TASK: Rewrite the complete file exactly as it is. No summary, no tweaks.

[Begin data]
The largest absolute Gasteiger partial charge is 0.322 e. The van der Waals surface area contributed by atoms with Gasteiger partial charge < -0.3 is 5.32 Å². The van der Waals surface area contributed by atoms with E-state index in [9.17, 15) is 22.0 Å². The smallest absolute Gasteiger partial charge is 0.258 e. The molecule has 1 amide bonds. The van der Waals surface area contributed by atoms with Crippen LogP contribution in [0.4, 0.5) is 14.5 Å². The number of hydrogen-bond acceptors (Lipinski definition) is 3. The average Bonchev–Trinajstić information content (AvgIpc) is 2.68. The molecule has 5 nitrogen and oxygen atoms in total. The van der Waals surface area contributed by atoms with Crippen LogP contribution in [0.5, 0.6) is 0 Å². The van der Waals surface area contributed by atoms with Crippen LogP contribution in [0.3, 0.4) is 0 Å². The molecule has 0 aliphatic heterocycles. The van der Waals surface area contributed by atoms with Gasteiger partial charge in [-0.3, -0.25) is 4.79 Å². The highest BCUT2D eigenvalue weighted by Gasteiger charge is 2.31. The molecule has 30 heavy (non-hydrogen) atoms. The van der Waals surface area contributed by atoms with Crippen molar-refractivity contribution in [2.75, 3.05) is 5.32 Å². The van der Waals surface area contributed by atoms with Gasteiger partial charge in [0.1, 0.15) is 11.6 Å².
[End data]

The largest absolute Gasteiger partial charge is 0.322 e. The van der Waals surface area contributed by atoms with Gasteiger partial charge < -0.3 is 5.32 Å². The van der Waals surface area contributed by atoms with E-state index in [9.17, 15) is 22.0 Å². The smallest absolute Gasteiger partial charge is 0.258 e. The molecule has 1 amide bonds. The van der Waals surface area contributed by atoms with Crippen LogP contribution in [0.4, 0.5) is 14.5 Å². The number of hydrogen-bond acceptors (Lipinski definition) is 3. The average Bonchev–Trinajstić information content (AvgIpc) is 2.68. The molecule has 5 nitrogen and oxygen atoms in total. The van der Waals surface area contributed by atoms with Crippen LogP contribution in [0.5, 0.6) is 0 Å². The van der Waals surface area contributed by atoms with Crippen LogP contribution in [0.3, 0.4) is 0 Å². The molecule has 0 aliphatic heterocycles. The van der Waals surface area contributed by atoms with Gasteiger partial charge in [-0.3, -0.25) is 4.79 Å². The highest BCUT2D eigenvalue weighted by Gasteiger charge is 2.31. The molecule has 30 heavy (non-hydrogen) atoms. The van der Waals surface area contributed by atoms with Crippen molar-refractivity contribution in [2.75, 3.05) is 5.32 Å². The van der Waals surface area contributed by atoms with Gasteiger partial charge in [0.1, 0.15) is 11.6 Å².